City may seek funding for master plan for West Hill Cemetery; would include plan to fix damaged stonework

Charles Oliver/Daily Citizen-News

Dalton officials are looking at applying for a state grant to fund a master plan for historic city-owned West Hill Cemetery. The plan would include fixing decaying and damaged stonework and walls.

DALTON, Ga. — Dalton Public Works Department Director Andrew Parker said Monday the department could repair crumbling stonework in masonry in city-owned West Hill Cemetery. But he said that because many of the damaged and decaying walls and steps are in a historic district he'd like to work with experts in historic preservation to develop a plan to address that work.

"We could bring on a consultant who could help us develop a plan and we could contact if we have questions as we proceed with the work," Parker said. "That would be one option. Another would be that the Dalton Historic Preservation Commission could help us develop guidelines and make recommendations about individual repairs.

Parker spoke at a meeting of the Dalton Public Works Committee, which includes council members Tyree Goodlett and Annalee Harlan. A story in the weekend edition of the Daily Citizen-News showed how a number of walls in the cemetery, especially in the area around the chapel, have crumbled.

"As I explained to the newspaper, those walls were privately constructed and our ordinance is very clear that it is the burden of the heirs and family to maintain them," he said. "But sometimes those family members move away or die out and there is no one left to maintain them. State law does allow the city to go in and repair those walls."

Parker said the city could bill family members for the repairs if any could be identified, but he said the oldest sections of the cemetery date to the 1800s and it would likely be difficult to identify family members.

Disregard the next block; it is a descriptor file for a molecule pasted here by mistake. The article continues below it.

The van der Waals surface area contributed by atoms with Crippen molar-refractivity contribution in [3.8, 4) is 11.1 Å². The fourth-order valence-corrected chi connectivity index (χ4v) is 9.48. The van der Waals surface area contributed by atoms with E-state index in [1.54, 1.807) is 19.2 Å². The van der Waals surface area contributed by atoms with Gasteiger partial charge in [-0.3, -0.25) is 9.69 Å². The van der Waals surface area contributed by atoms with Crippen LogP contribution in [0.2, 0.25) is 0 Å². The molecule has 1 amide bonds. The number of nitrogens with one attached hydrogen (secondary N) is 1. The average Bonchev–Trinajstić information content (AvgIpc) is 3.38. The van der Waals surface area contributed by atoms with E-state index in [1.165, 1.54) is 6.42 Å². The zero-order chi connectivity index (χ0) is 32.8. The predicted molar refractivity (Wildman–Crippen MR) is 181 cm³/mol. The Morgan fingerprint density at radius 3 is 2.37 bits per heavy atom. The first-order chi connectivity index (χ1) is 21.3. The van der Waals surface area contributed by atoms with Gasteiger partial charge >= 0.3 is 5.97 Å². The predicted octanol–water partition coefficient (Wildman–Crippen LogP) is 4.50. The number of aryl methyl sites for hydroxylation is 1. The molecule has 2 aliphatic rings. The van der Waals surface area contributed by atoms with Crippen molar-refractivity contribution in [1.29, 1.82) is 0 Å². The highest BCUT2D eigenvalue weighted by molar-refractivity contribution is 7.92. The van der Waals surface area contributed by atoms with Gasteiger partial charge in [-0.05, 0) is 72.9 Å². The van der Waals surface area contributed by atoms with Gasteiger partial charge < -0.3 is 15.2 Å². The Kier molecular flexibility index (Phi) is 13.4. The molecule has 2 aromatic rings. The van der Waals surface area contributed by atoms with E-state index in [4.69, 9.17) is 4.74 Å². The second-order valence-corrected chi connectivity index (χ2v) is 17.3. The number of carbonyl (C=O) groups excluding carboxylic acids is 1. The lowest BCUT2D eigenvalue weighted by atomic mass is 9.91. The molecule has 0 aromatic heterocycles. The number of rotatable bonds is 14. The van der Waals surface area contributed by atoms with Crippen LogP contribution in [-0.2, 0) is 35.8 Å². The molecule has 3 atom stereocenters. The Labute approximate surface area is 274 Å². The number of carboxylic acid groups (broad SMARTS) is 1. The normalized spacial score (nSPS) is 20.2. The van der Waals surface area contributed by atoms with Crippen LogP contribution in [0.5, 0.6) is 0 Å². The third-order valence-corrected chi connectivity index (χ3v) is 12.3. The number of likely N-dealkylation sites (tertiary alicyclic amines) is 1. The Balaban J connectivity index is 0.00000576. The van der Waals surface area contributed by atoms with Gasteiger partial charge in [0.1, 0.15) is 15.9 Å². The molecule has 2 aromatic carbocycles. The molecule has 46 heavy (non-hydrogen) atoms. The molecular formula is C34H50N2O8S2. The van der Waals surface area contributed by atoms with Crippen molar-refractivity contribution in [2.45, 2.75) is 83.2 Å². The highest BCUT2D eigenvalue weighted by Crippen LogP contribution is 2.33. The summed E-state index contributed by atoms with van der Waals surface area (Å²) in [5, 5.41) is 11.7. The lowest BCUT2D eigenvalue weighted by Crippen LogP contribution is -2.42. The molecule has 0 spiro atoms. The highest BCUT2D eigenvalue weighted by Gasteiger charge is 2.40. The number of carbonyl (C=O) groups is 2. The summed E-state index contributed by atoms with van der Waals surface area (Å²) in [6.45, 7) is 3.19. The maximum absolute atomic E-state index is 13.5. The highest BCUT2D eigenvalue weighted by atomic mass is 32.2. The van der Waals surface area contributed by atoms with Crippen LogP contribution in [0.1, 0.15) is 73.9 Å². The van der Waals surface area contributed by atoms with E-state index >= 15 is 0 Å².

He said that ideally any repairs would be funded by the private sector, similar to a fundraising effort in 2018 that raised money to place headstones on graves on the children and infants paupers section of the cemetery.

Kathryn Sellers, a member of the Historic Preservation Commission, noted that the area around the chapel, both to the east and the west, is a historic district and the city could be eligible for state and federal grants to fund a master plan for that district. That plan would include an assessment of the conditions of the cemetery, locating unmarked graves, a plan for fixing masonry and improving the entrances to the cemetery on Emery and Cuyler streets.

Patty Wofford Marshall spoke to the committee, asking if the city could help repair a dilapidated set of steps on C.E. Whitener Street that lead to the Wofford family plot.

"That (plot) dates back to the 1800s," she said. "Those steps were difficult to climb when I was a child because they were so steep. You can't climb them at all now."

She said the family could not afford to pay to repair them.

"There's only two of us left now, a cousin and me," she said.

While no formal vote was taken, there seemed to be a consensus that the city should look at applying for grants for a master plan for the cemetery.

Sellers said the grants are typically opened in November or December and the applications are due in January or February, so officials need to begin gathering the data they need to prepare their application.

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